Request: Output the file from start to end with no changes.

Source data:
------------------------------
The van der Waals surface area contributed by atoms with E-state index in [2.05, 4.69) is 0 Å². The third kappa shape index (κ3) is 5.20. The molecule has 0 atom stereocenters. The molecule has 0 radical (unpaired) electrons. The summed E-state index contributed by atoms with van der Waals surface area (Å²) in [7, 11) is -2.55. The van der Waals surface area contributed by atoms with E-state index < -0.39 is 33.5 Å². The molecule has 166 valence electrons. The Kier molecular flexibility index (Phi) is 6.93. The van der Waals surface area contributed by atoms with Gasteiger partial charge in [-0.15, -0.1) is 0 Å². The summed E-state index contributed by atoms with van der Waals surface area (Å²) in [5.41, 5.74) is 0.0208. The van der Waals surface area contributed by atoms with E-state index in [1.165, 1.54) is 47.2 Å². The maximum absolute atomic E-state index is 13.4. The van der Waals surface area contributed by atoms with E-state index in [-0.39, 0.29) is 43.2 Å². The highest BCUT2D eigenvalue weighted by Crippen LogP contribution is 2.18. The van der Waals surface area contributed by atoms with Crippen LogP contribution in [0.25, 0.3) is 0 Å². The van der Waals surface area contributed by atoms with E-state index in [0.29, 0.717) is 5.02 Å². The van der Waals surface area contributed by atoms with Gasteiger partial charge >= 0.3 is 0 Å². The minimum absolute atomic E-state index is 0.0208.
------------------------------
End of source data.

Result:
The van der Waals surface area contributed by atoms with E-state index in [2.05, 4.69) is 0 Å². The third kappa shape index (κ3) is 5.20. The molecule has 0 atom stereocenters. The molecule has 0 radical (unpaired) electrons. The summed E-state index contributed by atoms with van der Waals surface area (Å²) in [7, 11) is -2.55. The van der Waals surface area contributed by atoms with E-state index < -0.39 is 33.5 Å². The molecule has 166 valence electrons. The Kier molecular flexibility index (Phi) is 6.93. The van der Waals surface area contributed by atoms with Gasteiger partial charge in [-0.15, -0.1) is 0 Å². The summed E-state index contributed by atoms with van der Waals surface area (Å²) in [5.41, 5.74) is 0.0208. The van der Waals surface area contributed by atoms with E-state index in [1.165, 1.54) is 47.2 Å². The maximum absolute atomic E-state index is 13.4. The van der Waals surface area contributed by atoms with E-state index in [-0.39, 0.29) is 43.2 Å². The highest BCUT2D eigenvalue weighted by Crippen LogP contribution is 2.18. The van der Waals surface area contributed by atoms with Crippen LogP contribution in [0.25, 0.3) is 0 Å². The van der Waals surface area contributed by atoms with E-state index in [0.29, 0.717) is 5.02 Å². The van der Waals surface area contributed by atoms with Gasteiger partial charge >= 0.3 is 0 Å². The minimum absolute atomic E-state index is 0.0208.